The physical processes underlying the detected ESDOF reduction toward the lower frequencies are yet to be identified. Simple stochastic-diffusive energy balance models (EBMs; see, for example, North et al. 2011; Rypdal et al. 2015), which are sometimes used as paradigmatic models of global natural surface temperature variability, may suggest horizontal diffusion as the primary underlying physical process. Within the diffusive frequency regime, these EBMs exhibit power-law scalings at the local and the global scale, that is, Sloc(f)fβloc and Sglb(f)fβglb (with βloc, βglb < 0), such that βglb = 2βloc (Rypdal et al. 2015, their Fig. 8). Together with definition (2), this implies that the ESDOF measure D(f) exhibits a power-law scaling with exponent βD = βlocβglb = −βloc. Since for detrended HadCRUT4, it is βD ≈ 0.5 (Fig. 1c) and βloc ≈ −0.5 (not shown), observed natural temperature variability may appear consistent with the EBM behavior. However, the detected multicomponent structure of the HadCRUT4 spatial correlation function (Fig. 2) is inconsistent with the EBMs, which exhibit a single-component correlation function [see the frequency-dependent correlation functions derived by Rypdal et al. (2015), illustrated by their Figs. 1 and 6]. One may then ask whether the short-distance component of the HadCRUT4 correlation function alone, approximated by the exponential correlation function underlying the ESDOF measure Dfit(f), might be consistent with the diffusive EBM behavior. However, for HadCRUT4 it is βDfit0.1 (Fig. 1c) which is inconsistent with βloc ≈ −0.5. Hence, the space–time statistics, in a global mean sense, of observed natural surface temperature variability cannot be explained simply by diffusion acting on stochastically driven anomalies. Future studies that systematically quantify the various components of the frequency-dependent spatial correlation function may help to reveal the underlying physical processes and to formulate suitable stochastic models of natural surface temperature variability.

Note, that we also computed the frequency-dependent spatial correlation function for various spatial subdomains of the globe, namely, the tropics (between 30°N and 30°S), the extratropics (poleward of 30°N and of 30°S), the global land, and the global sea areas. For each of the four subdomains the frequency-dependent spatial correlation function exhibits a multicomponent structure (not shown)5 similar to that obtained from the global analysis (Figs. 2a–c), particularly in the multidecadal frequency band. This indicates that this multicomponent structure does not simply result from a superposition of the different spatial correlation functions associated with the various subdomains, but that it rather reflects an intrinsic feature of the spatial correlation structure of natural surface temperature variability.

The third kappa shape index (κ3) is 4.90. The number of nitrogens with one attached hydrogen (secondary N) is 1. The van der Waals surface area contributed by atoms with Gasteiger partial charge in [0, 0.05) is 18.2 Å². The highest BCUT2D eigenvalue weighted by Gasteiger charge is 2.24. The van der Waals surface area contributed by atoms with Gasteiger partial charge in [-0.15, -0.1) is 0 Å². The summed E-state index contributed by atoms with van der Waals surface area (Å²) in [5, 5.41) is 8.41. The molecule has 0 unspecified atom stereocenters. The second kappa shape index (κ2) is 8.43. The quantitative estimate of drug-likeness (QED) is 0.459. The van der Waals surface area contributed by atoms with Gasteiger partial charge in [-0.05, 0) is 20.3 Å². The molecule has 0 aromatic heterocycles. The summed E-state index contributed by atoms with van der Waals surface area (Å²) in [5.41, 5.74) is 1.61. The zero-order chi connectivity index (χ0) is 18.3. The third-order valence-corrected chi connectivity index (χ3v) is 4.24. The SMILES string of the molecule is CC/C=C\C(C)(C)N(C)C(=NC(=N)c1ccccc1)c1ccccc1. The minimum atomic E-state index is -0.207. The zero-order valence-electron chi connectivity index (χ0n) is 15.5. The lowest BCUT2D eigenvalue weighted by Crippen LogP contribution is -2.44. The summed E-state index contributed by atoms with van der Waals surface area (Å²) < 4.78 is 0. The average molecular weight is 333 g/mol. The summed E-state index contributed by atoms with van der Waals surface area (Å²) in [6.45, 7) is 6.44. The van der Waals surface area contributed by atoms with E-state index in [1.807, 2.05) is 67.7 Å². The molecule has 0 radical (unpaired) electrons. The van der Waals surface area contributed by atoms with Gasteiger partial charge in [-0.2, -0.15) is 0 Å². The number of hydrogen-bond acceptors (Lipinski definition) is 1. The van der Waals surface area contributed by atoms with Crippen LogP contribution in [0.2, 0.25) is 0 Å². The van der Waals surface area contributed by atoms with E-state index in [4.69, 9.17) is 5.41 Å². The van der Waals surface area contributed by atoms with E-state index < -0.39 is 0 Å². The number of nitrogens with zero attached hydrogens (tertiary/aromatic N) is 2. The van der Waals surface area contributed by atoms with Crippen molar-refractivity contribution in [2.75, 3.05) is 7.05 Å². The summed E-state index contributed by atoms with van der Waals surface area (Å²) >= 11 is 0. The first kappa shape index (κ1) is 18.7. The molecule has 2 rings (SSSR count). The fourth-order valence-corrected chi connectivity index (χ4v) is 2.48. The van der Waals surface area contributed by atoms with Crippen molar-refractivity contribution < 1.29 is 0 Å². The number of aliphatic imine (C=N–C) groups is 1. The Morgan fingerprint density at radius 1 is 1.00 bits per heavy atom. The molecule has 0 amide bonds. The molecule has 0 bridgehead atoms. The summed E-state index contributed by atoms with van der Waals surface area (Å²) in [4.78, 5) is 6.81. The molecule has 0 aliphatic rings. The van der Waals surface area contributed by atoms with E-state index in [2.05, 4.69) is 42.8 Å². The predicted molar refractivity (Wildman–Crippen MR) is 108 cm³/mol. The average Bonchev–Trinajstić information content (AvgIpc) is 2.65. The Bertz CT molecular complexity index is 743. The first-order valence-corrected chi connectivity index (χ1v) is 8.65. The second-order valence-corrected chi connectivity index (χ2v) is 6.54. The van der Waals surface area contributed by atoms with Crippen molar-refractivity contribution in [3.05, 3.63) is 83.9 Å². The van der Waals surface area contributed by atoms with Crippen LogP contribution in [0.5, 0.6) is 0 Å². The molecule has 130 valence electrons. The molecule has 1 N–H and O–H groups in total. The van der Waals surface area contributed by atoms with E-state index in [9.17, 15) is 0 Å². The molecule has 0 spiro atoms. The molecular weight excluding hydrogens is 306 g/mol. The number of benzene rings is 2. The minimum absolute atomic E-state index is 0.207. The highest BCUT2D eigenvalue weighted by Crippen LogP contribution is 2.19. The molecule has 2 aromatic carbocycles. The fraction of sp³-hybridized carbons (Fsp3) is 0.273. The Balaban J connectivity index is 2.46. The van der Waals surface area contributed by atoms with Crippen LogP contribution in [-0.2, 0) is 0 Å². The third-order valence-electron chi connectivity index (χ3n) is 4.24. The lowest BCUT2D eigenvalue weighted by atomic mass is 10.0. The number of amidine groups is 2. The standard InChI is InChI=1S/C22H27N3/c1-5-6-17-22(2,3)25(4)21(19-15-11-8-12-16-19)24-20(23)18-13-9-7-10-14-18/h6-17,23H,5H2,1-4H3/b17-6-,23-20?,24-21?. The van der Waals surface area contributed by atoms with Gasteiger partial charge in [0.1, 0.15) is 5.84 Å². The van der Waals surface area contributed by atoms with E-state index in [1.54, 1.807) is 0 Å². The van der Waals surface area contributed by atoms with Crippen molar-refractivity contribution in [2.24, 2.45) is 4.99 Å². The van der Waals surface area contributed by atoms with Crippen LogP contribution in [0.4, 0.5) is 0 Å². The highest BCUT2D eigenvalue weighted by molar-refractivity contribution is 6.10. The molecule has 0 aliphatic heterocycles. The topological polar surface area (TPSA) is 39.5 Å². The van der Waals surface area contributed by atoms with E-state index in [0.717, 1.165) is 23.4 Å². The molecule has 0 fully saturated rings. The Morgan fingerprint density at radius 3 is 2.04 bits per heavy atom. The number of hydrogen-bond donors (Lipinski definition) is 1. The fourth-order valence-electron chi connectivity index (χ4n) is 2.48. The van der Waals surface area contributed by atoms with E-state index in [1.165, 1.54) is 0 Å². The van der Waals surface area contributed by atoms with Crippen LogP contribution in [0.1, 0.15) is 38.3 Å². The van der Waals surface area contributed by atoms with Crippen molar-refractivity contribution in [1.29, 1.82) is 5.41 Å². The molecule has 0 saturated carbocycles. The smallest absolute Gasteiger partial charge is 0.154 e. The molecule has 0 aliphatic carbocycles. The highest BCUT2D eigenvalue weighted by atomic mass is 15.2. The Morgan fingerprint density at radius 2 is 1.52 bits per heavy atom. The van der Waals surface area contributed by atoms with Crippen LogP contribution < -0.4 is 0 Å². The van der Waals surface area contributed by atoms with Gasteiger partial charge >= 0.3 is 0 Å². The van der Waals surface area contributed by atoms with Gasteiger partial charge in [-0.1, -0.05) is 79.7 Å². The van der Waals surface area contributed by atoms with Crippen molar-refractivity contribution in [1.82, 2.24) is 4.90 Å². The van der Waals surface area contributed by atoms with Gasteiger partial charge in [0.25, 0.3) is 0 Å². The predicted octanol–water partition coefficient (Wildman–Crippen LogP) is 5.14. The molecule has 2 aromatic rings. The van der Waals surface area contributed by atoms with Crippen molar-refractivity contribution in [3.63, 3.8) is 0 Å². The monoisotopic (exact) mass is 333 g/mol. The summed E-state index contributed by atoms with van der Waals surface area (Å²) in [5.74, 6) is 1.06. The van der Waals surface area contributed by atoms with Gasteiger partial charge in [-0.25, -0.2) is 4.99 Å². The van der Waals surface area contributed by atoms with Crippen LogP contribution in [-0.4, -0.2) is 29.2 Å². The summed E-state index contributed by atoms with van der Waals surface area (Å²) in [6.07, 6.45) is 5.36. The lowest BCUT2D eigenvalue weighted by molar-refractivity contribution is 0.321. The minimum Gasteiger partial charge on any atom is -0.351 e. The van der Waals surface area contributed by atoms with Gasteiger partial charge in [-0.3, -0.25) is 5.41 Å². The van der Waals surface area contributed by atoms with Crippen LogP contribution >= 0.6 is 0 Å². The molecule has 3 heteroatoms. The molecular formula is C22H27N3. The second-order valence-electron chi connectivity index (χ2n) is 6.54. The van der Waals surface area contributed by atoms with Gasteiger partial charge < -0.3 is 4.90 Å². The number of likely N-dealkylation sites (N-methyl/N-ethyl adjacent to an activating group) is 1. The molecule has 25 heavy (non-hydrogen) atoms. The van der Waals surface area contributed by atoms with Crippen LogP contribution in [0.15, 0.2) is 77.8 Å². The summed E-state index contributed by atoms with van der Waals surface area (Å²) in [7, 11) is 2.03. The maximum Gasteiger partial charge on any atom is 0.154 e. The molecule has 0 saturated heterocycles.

It is an interesting question how the ESDOF-frequency scaling may continue beyond multidecadal time scales resolved by the instrumental record. As long as the underlying physical processes are not clarified, it is unclear whether the observed ESDOF reduction toward the longer time scales can be expected to continue. The main climate drivers at centennial and longer time scales are probably related to natural external forcings like variations in greenhouse gas and volcanic aerosol concentrations. Because the response to such forcings can be expected to be of near-global scale, it is at least a plausible assumption that the ESDOFs do not increase again beyond multidecadal time scales. Hence, the ESDOF values at multidecadal time scales presented in this study (Table 1) are likely to represent upper bounds to the slower variations.

To investigate the ESDOF-frequency scaling at time scales longer than the instrumental period in future studies, the presented methodology may be extended and applied to collections of paleoclimate data such as PAGES2k (PAGES2k Consortium 2017). By providing statistical information on the time scale dependence of the effective number of independent spatial samples on the globe, such studies are potentially useful for data assimilation efforts aiming at global paleoclimate field reconstruction. Note, however, that paleoclimate proxies are always associated with noise for which the ESDOF results had to be corrected, and that this noise has its own correlation structure (Kunz et al. 2020; Dolman et al. 2021) to be taken into account when correcting for noise.

1

The annual mean time series is linearly interpolated to monthly resolution for the regression. The time series consists of historical data for the period 1850–2004 and is extended by the representative concentration pathway RCP4.5 time series for the period 2005–14 (Meinshausen et al. 2011). A visualization of the total anthropogenic surface radiative forcing time series is given by Fig. 8.18 (red line) in Myhre et al. (2013).